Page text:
In 1772 Joseph Banks, a wealthy 29-year-old landowner and one of the early naturalist explorers, led the first British scientific expedition to Iceland, then a dependency of the kingdom of Denmark-Norway. Banks had been on the celebrated Endeavour expedition with Captain Cook in 1768-71, one of the most important voyages of discovery ever made. A member of the Royal Society since 1764, he was accepted for Cookâs voyage as a supernumerary in natural history, after he offered to pay not only for himself but a party of eight including artists and scientists. His participation on the Endeavour elevated Banks to âa figure of international scientific significanceâ (Gascoigne, p. 692).
Portrait of Joseph Banks by Joshua Reynolds (1773). Image From Wikimedia Commons. The original portrait is currently on display in our exhibition âJames Cook: the Voyagesâ, which runs until 28 August.
Due to the success of the Endeavour voyage another expedition to the South Pacific was planned for 1772. The prime aim of the second Cook voyage on the Resolution was to search for the existence of an Antarctic continent, the mythical Terra Australis. Banks, convinced that a âSouthernâ continent existed, was overjoyed when Lord Sandwich, the First Lord of the Admiralty, invited him to be the scientific leader of the expedition.
Throughout the winter of 1771-72, Banks was busy assembling a party of scientists, artists, secretaries and servants, including a French chef, as well as vast equipment for collecting specimens, again at his own expense. All was progressing well until Banks saw the shipboard facilities for himself and his party. He became famously displeased. The vessel, he thought, was simply not large enough to accommodate his entourage and after a heated exchange with the Navy Board he abandoned the Resolution expedition in a fit of pique, thus earning himself negative epithets both from contemporaries and his later biographers.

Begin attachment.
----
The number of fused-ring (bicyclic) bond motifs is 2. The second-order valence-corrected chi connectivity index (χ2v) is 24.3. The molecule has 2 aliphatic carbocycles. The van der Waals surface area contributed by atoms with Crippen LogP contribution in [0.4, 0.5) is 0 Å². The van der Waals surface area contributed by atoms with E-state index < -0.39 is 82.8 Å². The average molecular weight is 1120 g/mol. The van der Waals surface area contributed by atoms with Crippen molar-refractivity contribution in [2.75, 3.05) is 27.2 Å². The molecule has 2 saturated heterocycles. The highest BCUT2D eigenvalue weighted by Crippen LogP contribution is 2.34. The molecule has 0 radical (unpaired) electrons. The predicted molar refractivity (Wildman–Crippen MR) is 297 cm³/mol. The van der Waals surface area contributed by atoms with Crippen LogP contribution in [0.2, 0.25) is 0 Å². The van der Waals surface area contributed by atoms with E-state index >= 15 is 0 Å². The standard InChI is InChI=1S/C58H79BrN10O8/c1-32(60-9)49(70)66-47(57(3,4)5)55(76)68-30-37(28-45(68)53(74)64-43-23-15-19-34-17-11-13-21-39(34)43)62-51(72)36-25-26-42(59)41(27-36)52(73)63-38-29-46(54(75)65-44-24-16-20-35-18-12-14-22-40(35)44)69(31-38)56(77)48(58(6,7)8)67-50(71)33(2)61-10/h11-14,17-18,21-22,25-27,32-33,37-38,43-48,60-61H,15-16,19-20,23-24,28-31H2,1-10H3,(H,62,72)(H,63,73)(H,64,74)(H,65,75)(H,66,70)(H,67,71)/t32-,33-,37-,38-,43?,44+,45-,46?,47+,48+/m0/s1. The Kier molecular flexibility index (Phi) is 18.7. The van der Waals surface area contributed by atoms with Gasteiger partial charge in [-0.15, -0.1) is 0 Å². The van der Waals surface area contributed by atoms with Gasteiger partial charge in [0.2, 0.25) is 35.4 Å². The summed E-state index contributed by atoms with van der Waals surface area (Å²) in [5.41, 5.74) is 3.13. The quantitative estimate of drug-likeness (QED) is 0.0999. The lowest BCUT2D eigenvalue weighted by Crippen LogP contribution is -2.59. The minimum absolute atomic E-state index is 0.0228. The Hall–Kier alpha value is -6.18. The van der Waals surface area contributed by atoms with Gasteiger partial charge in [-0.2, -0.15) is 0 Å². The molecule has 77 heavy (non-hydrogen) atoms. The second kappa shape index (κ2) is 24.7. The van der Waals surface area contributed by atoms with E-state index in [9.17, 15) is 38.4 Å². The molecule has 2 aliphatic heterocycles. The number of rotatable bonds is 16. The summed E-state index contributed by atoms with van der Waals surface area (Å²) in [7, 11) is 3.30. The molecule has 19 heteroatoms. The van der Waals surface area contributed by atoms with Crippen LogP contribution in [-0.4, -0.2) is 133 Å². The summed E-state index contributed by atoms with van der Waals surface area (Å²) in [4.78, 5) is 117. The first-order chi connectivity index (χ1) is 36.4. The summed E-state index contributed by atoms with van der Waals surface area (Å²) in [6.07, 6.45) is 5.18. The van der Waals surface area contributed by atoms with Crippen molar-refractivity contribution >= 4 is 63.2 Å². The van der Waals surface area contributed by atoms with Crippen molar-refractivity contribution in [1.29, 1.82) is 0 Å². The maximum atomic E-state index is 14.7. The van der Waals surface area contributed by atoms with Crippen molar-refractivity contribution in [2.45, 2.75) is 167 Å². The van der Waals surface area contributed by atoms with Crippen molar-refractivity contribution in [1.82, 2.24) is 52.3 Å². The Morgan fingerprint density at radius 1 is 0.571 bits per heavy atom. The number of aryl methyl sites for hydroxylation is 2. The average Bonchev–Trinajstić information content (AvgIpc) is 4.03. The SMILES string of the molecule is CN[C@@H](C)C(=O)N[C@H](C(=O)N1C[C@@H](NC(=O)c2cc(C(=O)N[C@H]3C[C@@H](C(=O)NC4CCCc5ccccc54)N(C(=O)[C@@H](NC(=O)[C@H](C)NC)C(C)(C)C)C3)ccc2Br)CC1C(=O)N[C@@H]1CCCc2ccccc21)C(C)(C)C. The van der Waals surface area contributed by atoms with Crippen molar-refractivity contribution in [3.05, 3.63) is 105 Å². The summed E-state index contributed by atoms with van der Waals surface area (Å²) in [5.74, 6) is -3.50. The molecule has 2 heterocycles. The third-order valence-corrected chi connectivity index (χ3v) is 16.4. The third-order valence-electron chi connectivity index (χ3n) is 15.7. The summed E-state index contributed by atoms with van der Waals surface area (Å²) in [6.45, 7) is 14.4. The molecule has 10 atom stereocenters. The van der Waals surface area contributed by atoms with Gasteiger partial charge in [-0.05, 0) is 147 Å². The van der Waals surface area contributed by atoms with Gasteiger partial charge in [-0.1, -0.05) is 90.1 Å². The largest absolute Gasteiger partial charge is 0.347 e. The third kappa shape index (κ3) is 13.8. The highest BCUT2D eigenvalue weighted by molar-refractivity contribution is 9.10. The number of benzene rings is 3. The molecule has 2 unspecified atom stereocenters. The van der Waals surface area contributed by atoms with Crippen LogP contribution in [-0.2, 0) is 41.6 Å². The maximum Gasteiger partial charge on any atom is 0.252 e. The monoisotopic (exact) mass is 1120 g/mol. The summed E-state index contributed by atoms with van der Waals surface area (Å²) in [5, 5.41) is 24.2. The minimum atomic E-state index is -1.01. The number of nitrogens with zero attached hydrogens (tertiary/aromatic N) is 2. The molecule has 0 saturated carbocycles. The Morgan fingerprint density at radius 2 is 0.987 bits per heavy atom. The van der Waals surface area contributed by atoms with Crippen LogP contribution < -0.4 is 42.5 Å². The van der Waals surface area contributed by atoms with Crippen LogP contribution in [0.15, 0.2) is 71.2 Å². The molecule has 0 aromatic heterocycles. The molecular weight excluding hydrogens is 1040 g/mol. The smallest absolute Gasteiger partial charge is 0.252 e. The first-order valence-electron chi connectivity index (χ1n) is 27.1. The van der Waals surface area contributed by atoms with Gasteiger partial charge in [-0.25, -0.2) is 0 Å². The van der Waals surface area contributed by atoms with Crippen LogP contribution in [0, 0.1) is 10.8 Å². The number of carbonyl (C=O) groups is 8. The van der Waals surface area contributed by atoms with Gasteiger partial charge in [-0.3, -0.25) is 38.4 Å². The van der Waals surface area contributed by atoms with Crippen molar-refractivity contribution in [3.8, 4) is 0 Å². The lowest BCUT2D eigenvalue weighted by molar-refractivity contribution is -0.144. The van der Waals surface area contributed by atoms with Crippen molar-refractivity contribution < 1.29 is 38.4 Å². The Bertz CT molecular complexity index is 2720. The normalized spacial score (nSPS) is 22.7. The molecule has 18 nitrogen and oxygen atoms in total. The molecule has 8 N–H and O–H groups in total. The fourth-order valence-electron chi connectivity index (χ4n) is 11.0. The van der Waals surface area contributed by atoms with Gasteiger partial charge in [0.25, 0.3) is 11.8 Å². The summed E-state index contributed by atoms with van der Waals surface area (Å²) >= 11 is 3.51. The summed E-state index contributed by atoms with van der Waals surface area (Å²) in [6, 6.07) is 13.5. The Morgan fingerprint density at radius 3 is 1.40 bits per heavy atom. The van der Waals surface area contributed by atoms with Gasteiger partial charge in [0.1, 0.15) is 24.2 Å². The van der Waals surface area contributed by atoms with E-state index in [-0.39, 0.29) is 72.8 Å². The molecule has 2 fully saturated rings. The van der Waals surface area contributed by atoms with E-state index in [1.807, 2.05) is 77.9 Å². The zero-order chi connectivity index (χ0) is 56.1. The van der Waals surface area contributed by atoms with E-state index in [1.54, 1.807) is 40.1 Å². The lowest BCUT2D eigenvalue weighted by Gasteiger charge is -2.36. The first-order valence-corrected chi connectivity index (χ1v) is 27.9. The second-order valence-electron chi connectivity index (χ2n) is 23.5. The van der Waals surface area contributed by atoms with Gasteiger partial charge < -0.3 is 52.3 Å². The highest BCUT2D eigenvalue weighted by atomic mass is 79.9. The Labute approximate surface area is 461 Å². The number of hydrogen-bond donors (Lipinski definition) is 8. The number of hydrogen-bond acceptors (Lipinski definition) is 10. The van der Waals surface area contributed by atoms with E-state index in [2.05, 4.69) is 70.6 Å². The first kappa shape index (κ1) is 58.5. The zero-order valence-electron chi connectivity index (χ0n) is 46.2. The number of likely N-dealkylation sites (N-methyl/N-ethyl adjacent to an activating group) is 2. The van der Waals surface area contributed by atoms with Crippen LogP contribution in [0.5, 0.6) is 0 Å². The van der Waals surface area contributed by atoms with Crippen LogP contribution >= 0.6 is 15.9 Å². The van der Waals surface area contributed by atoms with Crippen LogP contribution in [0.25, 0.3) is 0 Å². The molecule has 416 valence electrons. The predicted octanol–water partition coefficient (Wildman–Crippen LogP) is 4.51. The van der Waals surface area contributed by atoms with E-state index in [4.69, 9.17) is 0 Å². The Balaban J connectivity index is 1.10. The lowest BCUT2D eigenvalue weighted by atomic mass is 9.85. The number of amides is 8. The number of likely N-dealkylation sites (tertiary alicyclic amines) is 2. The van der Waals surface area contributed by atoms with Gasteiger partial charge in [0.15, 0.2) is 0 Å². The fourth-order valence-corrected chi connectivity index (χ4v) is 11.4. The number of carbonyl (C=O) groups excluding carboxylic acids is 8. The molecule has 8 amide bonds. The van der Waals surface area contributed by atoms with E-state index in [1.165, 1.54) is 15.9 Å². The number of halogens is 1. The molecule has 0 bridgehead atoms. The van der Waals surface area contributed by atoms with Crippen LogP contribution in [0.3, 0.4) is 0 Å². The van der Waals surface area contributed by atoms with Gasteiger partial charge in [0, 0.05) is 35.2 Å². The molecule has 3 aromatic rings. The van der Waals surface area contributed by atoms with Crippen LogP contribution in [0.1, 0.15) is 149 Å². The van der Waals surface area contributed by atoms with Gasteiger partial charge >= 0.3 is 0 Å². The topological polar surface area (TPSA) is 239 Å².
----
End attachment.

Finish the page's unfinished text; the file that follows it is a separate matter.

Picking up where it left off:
To the disappointed Banks, it was, however, of prime necessity to engage his men in a new project. By early June he had settled on his new destination. Instead of searching for a massive continent south of Australia, he decided to head north, his choice falling on Iceland. The question begging to be answered is: why Iceland?
Scholars have advanced various theories, but in his Iceland journal Banks adequately explained the reasons for his decision. As the sailing season was much advanced he:
saw no place at all within the Compass of my time so likely to furnish me with an opportunity as Iceland, a countrey which...has been visited but seldom âŠ The whole face of the countrey new to the Botanist & Zoologist as well as the many Volcanoes with which it is said to abound made it very desirable to Explore... (Banksâs Journal, p. 47).
And from the documentary evidence it seems clear that seeing âburning mountainsâ, as volcanoes were called at the time, had become the major aim of the voyage. There was a growing interest in volcanology and in his passport, quickly issued at the beginning of July by the Danish envoy in London, the main purpose of Banksâs visit was recorded as observing Mount Hekla, the most famous of the Icelandic volcanoes. The ascent of Hekla was the highlight of the expedition, the measurements of the spouting hot springs described by Banks as âvolcanoes of waterâ (the word geyser was coined later, Geysir being the proper name of the most magnificent of the Icelandic hot springs), coming a close second. On their return The Scots Magazine reported in November 1772 that they had âapplied themselves in a particular manner to the study of volcanoesâ.